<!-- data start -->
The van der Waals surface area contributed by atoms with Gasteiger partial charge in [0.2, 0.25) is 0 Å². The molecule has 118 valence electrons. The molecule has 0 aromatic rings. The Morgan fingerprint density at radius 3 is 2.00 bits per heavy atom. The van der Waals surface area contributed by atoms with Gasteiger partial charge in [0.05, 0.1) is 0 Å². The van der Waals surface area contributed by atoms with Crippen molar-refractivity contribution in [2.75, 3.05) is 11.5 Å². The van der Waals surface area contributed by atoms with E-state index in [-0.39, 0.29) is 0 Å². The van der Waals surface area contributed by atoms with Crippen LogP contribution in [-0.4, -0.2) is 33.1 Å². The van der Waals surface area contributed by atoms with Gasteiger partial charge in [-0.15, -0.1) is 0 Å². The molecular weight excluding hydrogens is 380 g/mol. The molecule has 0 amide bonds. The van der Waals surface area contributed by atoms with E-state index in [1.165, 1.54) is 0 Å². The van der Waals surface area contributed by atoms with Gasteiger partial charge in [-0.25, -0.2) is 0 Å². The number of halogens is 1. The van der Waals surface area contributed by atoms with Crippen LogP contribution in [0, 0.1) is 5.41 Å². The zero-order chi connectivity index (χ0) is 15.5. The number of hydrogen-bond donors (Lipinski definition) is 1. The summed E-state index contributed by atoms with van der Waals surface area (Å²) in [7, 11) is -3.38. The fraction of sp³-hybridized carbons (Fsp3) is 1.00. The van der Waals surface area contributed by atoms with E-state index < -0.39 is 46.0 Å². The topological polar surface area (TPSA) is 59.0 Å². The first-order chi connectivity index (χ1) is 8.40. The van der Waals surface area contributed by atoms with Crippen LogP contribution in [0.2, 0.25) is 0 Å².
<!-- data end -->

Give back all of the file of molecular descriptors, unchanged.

The van der Waals surface area contributed by atoms with Gasteiger partial charge in [0.2, 0.25) is 0 Å². The molecule has 118 valence electrons. The molecule has 0 aromatic rings. The Morgan fingerprint density at radius 3 is 2.00 bits per heavy atom. The van der Waals surface area contributed by atoms with Gasteiger partial charge in [0.05, 0.1) is 0 Å². The van der Waals surface area contributed by atoms with Crippen molar-refractivity contribution in [2.75, 3.05) is 11.5 Å². The van der Waals surface area contributed by atoms with E-state index in [-0.39, 0.29) is 0 Å². The van der Waals surface area contributed by atoms with Crippen LogP contribution in [-0.4, -0.2) is 33.1 Å². The van der Waals surface area contributed by atoms with Gasteiger partial charge in [-0.15, -0.1) is 0 Å². The molecular weight excluding hydrogens is 380 g/mol. The molecule has 0 amide bonds. The van der Waals surface area contributed by atoms with E-state index in [1.165, 1.54) is 0 Å². The van der Waals surface area contributed by atoms with Gasteiger partial charge in [-0.25, -0.2) is 0 Å². The number of halogens is 1. The van der Waals surface area contributed by atoms with Crippen LogP contribution in [0, 0.1) is 5.41 Å². The zero-order chi connectivity index (χ0) is 15.5. The number of hydrogen-bond donors (Lipinski definition) is 1. The summed E-state index contributed by atoms with van der Waals surface area (Å²) in [7, 11) is -3.38. The fraction of sp³-hybridized carbons (Fsp3) is 1.00. The van der Waals surface area contributed by atoms with E-state index < -0.39 is 46.0 Å². The topological polar surface area (TPSA) is 59.0 Å². The first-order chi connectivity index (χ1) is 8.40. The van der Waals surface area contributed by atoms with Crippen LogP contribution in [0.2, 0.25) is 0 Å².